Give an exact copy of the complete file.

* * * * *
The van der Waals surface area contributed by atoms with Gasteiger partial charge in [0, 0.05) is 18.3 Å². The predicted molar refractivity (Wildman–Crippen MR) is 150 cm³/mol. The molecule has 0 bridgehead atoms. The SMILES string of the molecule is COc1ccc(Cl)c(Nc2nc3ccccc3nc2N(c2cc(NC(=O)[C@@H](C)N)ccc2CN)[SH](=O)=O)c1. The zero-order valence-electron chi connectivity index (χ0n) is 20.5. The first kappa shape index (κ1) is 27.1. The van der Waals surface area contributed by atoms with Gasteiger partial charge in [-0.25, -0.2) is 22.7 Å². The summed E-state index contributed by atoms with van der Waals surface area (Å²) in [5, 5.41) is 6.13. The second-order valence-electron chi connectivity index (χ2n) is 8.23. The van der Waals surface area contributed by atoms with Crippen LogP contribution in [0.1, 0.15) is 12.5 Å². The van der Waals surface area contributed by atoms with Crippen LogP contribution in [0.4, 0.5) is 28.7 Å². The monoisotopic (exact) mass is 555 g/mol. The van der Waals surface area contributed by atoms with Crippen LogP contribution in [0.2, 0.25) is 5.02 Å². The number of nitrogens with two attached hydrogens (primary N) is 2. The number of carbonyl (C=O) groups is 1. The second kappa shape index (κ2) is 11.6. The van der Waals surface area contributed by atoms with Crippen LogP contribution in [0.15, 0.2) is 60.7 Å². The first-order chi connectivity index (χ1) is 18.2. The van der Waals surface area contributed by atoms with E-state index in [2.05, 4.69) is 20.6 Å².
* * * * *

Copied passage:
The van der Waals surface area contributed by atoms with Gasteiger partial charge in [0, 0.05) is 18.3 Å². The predicted molar refractivity (Wildman–Crippen MR) is 150 cm³/mol. The molecule has 0 bridgehead atoms. The SMILES string of the molecule is COc1ccc(Cl)c(Nc2nc3ccccc3nc2N(c2cc(NC(=O)[C@@H](C)N)ccc2CN)[SH](=O)=O)c1. The zero-order valence-electron chi connectivity index (χ0n) is 20.5. The first kappa shape index (κ1) is 27.1. The van der Waals surface area contributed by atoms with Gasteiger partial charge in [-0.25, -0.2) is 22.7 Å². The summed E-state index contributed by atoms with van der Waals surface area (Å²) in [5, 5.41) is 6.13. The second-order valence-electron chi connectivity index (χ2n) is 8.23. The van der Waals surface area contributed by atoms with Crippen LogP contribution in [0.1, 0.15) is 12.5 Å². The van der Waals surface area contributed by atoms with Crippen LogP contribution in [0.4, 0.5) is 28.7 Å². The monoisotopic (exact) mass is 555 g/mol. The van der Waals surface area contributed by atoms with Crippen LogP contribution in [0.2, 0.25) is 5.02 Å². The number of nitrogens with two attached hydrogens (primary N) is 2. The number of carbonyl (C=O) groups is 1. The second kappa shape index (κ2) is 11.6. The van der Waals surface area contributed by atoms with Crippen LogP contribution in [0.15, 0.2) is 60.7 Å². The first-order chi connectivity index (χ1) is 18.2. The van der Waals surface area contributed by atoms with E-state index in [2.05, 4.69) is 20.6 Å².